#### Clinical assessment

Enrolled patients were further evaluated for insomnia including its type (i.e., DIS only, DMS only, or DIS and DMS), its duration, and so on. Self-report questionnaires including the Korean Version of Epworth Sleepiness Scale (KESS)26, Korean Version of the Geriatric Depression Scale (GDS-K)27, the Korean Version of Blessed Dementia Scale-Activity of Daily Living (BDS-ADL-K)28, and Clinical Dementia Rating Scale (CDR)24 were then administered to each patient at baseline. Patients with KESS score ≥ 12 were further evaluated to determine whether they would have any primary sleep disorder except insomnia disorder by a psychiatrist through a clinical interview. When these questionnaires were compared between the two groups, there was no significant difference in scores of KESS or PSQI, the distribution of insomnia type, or the duration of insomnia.

#### Outcome measures

Assessments of outcome measures were conducted at T0, T1, and T2. Assessments for AD patients included measures of subjective sleep quality using PSQI, cognitive functions using the MMSE in the Korean Version of CERAD Packet (MMSE-KC), Trail Making Test (TMT-A), Digit Span Test Forward (DSF), and Digit Span Test Backward (DSB), mood using the Korean Version of the Cornell Scale for Depression in Dementia (CSDD-K), Visual Analogue Scale (VAS)-Global Vgor (GV) and VAS-Global Affect (GA), and behavior symptoms using the Korean Version of the Neuropsychiatric Inventory Questionnaire (severity) (KNPI-Qs). Objective sleep was also assessed using sleep parameters from actigraphy (Actiwatch 2; Philips Respironics, Murrysville PA, USA) recording along with sleep diary. Caregiver burden was measured using the Korean Version of Zarit Burden Interview(ZBI-K)29 and Korean Version of the Neuropsychiatric Inventory Questionnaire (distress) (KNPI-Qd)30.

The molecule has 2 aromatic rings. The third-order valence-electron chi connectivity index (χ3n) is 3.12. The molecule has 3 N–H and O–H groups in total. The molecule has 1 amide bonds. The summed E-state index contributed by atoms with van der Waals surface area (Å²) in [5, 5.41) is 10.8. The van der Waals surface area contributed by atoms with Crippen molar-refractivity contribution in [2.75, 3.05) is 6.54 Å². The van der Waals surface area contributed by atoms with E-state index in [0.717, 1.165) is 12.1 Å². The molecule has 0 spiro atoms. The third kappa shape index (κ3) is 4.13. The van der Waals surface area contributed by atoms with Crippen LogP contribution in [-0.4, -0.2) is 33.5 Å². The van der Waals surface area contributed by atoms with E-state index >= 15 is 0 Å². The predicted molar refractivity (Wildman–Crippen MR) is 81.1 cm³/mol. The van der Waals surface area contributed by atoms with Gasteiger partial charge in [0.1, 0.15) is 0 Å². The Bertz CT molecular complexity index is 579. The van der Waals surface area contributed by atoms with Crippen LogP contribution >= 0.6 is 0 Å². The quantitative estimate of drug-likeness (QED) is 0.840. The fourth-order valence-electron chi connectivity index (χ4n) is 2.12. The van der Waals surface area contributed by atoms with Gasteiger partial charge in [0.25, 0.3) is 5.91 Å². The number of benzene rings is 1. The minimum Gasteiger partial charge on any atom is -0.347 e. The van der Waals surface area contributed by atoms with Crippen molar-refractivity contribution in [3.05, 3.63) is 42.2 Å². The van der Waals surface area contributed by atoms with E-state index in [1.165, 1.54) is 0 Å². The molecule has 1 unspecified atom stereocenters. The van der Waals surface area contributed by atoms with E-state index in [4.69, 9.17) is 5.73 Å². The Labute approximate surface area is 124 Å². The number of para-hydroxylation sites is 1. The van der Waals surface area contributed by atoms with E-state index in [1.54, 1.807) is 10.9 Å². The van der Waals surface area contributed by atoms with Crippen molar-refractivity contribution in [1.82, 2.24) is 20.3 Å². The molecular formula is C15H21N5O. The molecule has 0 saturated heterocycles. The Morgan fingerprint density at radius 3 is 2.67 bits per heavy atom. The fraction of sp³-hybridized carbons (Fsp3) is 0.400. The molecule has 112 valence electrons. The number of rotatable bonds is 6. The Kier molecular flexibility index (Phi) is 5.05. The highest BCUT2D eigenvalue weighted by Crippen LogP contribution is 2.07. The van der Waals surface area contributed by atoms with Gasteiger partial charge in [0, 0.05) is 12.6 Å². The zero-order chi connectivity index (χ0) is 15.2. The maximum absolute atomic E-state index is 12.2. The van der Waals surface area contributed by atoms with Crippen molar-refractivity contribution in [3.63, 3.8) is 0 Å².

#### Actigraphical measures

The enrolled patients were made to wear the wrist actigraphy for 5 consecutive days from the start of T0, T1 and T2, respectively. Actiwatch recording was done at one-min epochs using wake-threshold value of 40 activity counts that would give the best compromise between detecting sleep and wake in terms of sensitivity and specificity compared to polysomnography31. Actigraphy data were derived with Actiware-Sleep Software (version 6.0.2, Philips Respironics, Murrysville, PA, USA). Quality assessment was performed for actigraphy data prior to analysis. Invalid actigraphy data were excluded due to problems such as technical errors of actiwatch software and fairly deviated sleep–wake patterns caused by special events or alcohol drinking. Data without movement and/or light signal for 1 h or more were treated as missing data. When compliance with wearing the actiwatch was problematic (i.e., no movement or light signal for 4 h/day or more), data for those days were discarded. Objective nocturnal sleep parameters were calculated based on the sleep period from light off to light on according to their sleep diaries. Sleep parameters included time in bed (TIB), total sleep time (TST), sleep onset (SO), sleep onset latency (SOL), wake time after sleep onset (WASO), sleep efficiency (SE), and fragmentation index.

#### Saliva melatonin assay

Participants were not allowed to take chocolate, bananas, aspirin, or analgesics on the day of the saliva melatonin assay. They were asked to visit our research laboratory, 1 h before the starting time of the saliva melatonin assay. During the saliva melatonin assay, they were made to remain where light intensity remains in dim light (~ 15 lx). If necessary, they were allowed to stay with their caregiver during the saliva melatonin assay. Seven hourly saliva samples were obtained starting from 6 h prior to sleep onset measured by actigraphy at baseline. Salivary samples were collected by the passive drool method, in which the participant allows saliva to pool in their mouth and then drools (rather than spits) through a straw into the collection tube. Each time a quantity of saliva was collected less than 2 ml. Samples were then stored in a − 20° freezer until shipped for analysis32. A commercially available Direct Saliva Melatonin ELISA Assay Kit (Bühlmann Laboratories AG, Switzerland) was used for the salivary melatonin assay process, assay process, according to the procedure based in the manual33. The assay procedure follows the basic principle of a competitive ELISA whereby there is competition between a biotinylated and a non-biotinylated antigen for a fixed number of biotinylated antigens bound to the antibody is inversely proportional to the analyte concentration of the sample32. Analytical sensitivity was 0.3 pg/mL32. The DLMOs were determined as a threshold calculated at 2 SD above the average baseline samples. There was one case as a low secretor. For its melatonin values were ranged from 1.6 to 2.3 pg/ml, we could not determine the DLMO. Thus, we assumed the DLMO as the half hour after the last sample time. Two representative salivary melatonin profiles collected under the dim light conditions in our AD patients are given in Fig. 1.